Thursday, December 11, 2008

Best Books of 2008

Ron Rash, author of Serena

St. Louis Today: Best Books of 2008
~~~ Best Books of 2008
Publisher's Weekly: Best Books of 2008
NPR: Best Books of 2008
Washington Post: Best Books of 2008
NYTimes: Best Books of 2008
The Ten Best Books I've Read in 2008 (not necessary published this year)

1. Jeanette Walls, The Glass Castle - an astonishing memoir of her upbringing by rootless, utterly unorthodox, and finally homeless parents
2. Jeffrey Toobin, The Nine - a fascinating account of the current Supreme Court justices
3. Anthony Swofford, Jarhead - an honest, searching memoir of a marine in the Gulf War
4. Tracy Kidder, Mountains Beyond Mountains - an admiring profile of the amazing Dr. Paul Farmer
5. Sheila Weller, Girls Like Us - life stories/careers of Joni Mitchell, Carole King, and Carly Simon
6. Ishmael Beah, A Long Way Gone - a harrowing memoir by a former boy soldier in war-torn Sierra Leone
7. Jennifer Finney Boylan, She's Not There - a memoir by an English prof. who underwent a sex-change operation
8. Natasha Trethewey, Native Guard - poems elegizing her mother and the Louisiana "Native Guard," a group of black soldiers during the Civil War
9. Philip Roth, Exit Ghost - apparently his final Nathan Zuckerman novel
10. Ron Rash, Serena - another masterful novel chronicling events in Western North Carolina

Monday, December 08, 2008

Christmas Card Collage

Holiday Greetings
(or, Have a Plaid Christmas)

from our family to yours

Tuesday, December 02, 2008

Robert Service

Given the unseasonably cold weather we've had for the past week, I turn to Robert Hass and his December 7, 1997 commentary on Wallace Steven's 'The Snowman"--the first item in Now and Then, the great collection of poetry columns Hass wrote for The Washington Post 1997-98. Hass begins this column with an unlikely source: Joni Mitchell's "River" from her album, Blue. Hass contrasts Mitchell's impulse to skate away on a river (thereby escaping the Christmas blues) with Steven's perpetual call for immersion in the immediacy of the moment, bleak though it may be.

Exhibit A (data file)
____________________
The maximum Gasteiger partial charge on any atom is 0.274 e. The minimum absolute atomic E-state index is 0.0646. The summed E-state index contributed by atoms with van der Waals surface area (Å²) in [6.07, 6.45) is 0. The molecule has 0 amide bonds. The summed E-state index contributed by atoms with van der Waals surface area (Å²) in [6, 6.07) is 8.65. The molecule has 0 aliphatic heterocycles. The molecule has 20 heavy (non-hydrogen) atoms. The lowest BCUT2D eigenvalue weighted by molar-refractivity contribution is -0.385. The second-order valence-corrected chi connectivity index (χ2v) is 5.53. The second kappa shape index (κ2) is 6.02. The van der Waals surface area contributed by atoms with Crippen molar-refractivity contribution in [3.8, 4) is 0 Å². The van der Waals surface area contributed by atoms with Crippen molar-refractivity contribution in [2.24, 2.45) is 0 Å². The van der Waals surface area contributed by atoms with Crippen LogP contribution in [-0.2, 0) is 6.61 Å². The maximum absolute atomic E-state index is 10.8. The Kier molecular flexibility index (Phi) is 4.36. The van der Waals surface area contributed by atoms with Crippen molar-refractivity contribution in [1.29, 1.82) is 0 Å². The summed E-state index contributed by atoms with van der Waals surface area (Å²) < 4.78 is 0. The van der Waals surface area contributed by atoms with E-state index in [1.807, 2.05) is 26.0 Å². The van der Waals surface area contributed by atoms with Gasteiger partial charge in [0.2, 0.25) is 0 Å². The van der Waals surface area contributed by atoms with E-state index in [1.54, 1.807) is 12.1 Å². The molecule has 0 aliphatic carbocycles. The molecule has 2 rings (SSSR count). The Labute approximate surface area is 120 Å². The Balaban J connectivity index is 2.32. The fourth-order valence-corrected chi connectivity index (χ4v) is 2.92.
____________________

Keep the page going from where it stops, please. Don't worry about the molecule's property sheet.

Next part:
My favorite poet of snow and cold is Robert Service, whose poems my dad enjoyed and read while in the Navy in 1945, the year of my birth. I discovered Service's The Spell of the Yukon on Dad's bookshelf--the only volume of poetry to be found there other than A.E. Housman's A Shropshire Lad. I knew even then that Service was not a great poet, but I couldn't get enough of "The Shooting of Dan McGrew" or "The Cremation of Sam McGee," which begins with these haunting lines:

There are strange things done in the midnight sun
By the men who moil for gold;
The Arctic trails have their secret tales
That would make your blood run cold;
The Northern Lights have seen queer sights,
But the queerest they ever did see
Was that night on the marge of Lake Legarge
I cremated Sam McGee.

I loved the word "moil," which sounded so much more desperate than "toil"--and the word "marge" as a kind of combination between "margin" and "verge." Mostly, I just liked the grimness of story set against the rollicking rhythm and pitch-perfect rhyme. Doggerel, perhaps, but not bad. When I took a poetry course with James Dickey, I was pleased when he mentioned Service as one of his favorite "bad poets."

My first wife once gave me a first edition of The Spell of the Yukon (1907), which I still cherish. I see online that booksellers are getting upwards of $150 for those now. When my sister-in-law writes from Fairbanks that the temperature is 30 below, I'm glad I'm not there. I'll take my sub-zero weather in the form of Robert Service's verse.